How to Cook Dark Leafy Greens

Dinner, Lunch, Recipes

If you were anything like me growing up, you may have avoided your dark leafy greens. It wasn’t until my early adult years that I decided to give greens another try and was pleasantly surprised by how much I enjoyed them.

These days, I can’t get enough of the nutrient-packed veggies. I try to have a serving of dark leafy greens with almost every meal. And now I’m here to encourage you to do the same. Are you ready to reap the health benefits of a diet full of dark leafy vegetables? 

What are the Healthiest Dark Leafy Green Vegetables to Eat?

When I started adding more dark green leafies into my diet, I was at a loss when it came to selecting the best greens for taste and nutrition. There are so many options, and it’s true that not all green vegetables are created equally when it comes to vitamin and nutrient content.

So how do you know which dark green leafy vegetables are the best for your diet? It all depends on the specific nutrients that your body needs.

When it comes to nutrition and versatility in the kitchen, the green powerhouses are kale, bok choy, leeks, and nappa cabbage. These greens are relatively easy and quick to cook. Not to mention all of the health benefits.

Read on for why you should reach for these vegetables at the market, and how to enjoy them all together in one super-charged recipe. 

The Best Dark Leafy Greens For Your Diet

Kale is known for being full of antioxidants. These fight free radicals in the body and support the immune system. Kale is also packed with nearly all of the vitamins we need on a daily basis, plus other nutrients such as calcium, potassium and manganese.

Bok choy also contains high levels of essential vitamins. It’s high in vitamin C, vitamin E and beta-carotene. And it has a delicious, fresh flavor, even cooked. I love to have cooked bok choy on hand to enjoy as a sidedish and to add to my favorite soups. It’s easy to prepare and include in your diet.

Nappa cabbage may sound strange, but it’s a staple here in my kitchen. It is also known as Chinese cabbage because it originated in Beijing. Thankfully it has made its way around the world and straight to my dinner table. It’s very nutritious, with a high dietary fiber content. I like to add nappa cabbage to my salads for extra crunch.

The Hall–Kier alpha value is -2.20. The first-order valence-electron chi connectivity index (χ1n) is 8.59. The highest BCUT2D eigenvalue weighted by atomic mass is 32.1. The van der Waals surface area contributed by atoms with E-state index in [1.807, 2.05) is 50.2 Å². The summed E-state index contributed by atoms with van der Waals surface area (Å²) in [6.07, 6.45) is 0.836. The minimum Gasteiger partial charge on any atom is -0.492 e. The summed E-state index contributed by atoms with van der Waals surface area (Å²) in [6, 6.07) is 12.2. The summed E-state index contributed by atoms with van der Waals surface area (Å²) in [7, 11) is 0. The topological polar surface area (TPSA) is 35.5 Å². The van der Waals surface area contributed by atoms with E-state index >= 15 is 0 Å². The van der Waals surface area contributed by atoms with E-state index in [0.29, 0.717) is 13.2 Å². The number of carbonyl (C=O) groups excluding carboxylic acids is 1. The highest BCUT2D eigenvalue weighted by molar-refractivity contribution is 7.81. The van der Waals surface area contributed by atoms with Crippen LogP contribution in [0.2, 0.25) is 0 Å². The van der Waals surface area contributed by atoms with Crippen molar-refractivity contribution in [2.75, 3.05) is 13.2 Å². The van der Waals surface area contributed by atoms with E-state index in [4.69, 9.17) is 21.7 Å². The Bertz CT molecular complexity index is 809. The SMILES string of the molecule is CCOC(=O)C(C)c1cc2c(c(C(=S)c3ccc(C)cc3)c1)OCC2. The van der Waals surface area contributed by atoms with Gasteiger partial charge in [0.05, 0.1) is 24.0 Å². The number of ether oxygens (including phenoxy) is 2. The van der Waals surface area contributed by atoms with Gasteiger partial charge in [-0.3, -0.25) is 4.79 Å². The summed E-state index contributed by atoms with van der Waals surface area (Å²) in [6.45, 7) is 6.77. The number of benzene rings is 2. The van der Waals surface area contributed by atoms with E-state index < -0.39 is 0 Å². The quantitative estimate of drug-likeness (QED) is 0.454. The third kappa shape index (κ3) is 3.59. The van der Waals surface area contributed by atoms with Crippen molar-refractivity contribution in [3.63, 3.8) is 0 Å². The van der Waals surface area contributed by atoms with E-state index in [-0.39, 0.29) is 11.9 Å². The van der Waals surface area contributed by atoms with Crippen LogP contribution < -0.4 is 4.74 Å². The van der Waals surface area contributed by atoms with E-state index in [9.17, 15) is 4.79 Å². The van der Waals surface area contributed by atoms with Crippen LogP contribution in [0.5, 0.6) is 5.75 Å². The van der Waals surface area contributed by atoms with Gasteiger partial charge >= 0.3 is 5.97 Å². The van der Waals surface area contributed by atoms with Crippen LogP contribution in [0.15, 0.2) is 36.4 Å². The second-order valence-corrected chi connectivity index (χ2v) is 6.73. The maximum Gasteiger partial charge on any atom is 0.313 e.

Why are Dark Leafy Greens Good For You?

There are dozens of benefits to the body and mind of eating dark leafy greens on a daily basis. First of all, one of my favorite things about dark leafy greens is simply how they make the body feel.

All of the vitamins and minerals in dark leafy greens help the body heal. And I’m not just talking about injury. Your body is continuously self-healing wounds and regular cellular damage, as well as protecting you from threats such as illness. The immune system relies on the vitamins and minerals you eat to perform its key functions. 

For example, free radicals can cause cell damage that can lead to cancer. The antioxidants in kale and other dark leafy greens combat these invaders. While the vegetable’s other nutrients support your body to heal any damage done.

Another reason that dark leafy greens are so important to a healthy body is that they feed and heal your gut. Your gut is deeply connected to most of your basic bodily functions. It needs to be functioning efficiently at all times for optimal performance, immune response and general wellbeing. Greens provide the dietary fiber your gut needs to clean itself and operate in tip-top shape.

How to Cook Dark Leafy Greens

Lucky for you, I’ve learned how to turn a variety of dark leafy greens into a delicious meal so you don’t have to stress about it.

The stir fry below is my go-to recipe for cooking dark leafy greens! It’s simple, packed with flavor and is a great option for meal prep, because this stir fry lasts for several days in the fridge.

Making An Easy Stir Fry with Dark Leafy Greens

The first step in this easy stir fry is to gather all of the ingredients and prepare the greens. Since they are plucked straight from the ground, dark leafy greens can be pretty dirty.

How To Wash Dark Leafy Greens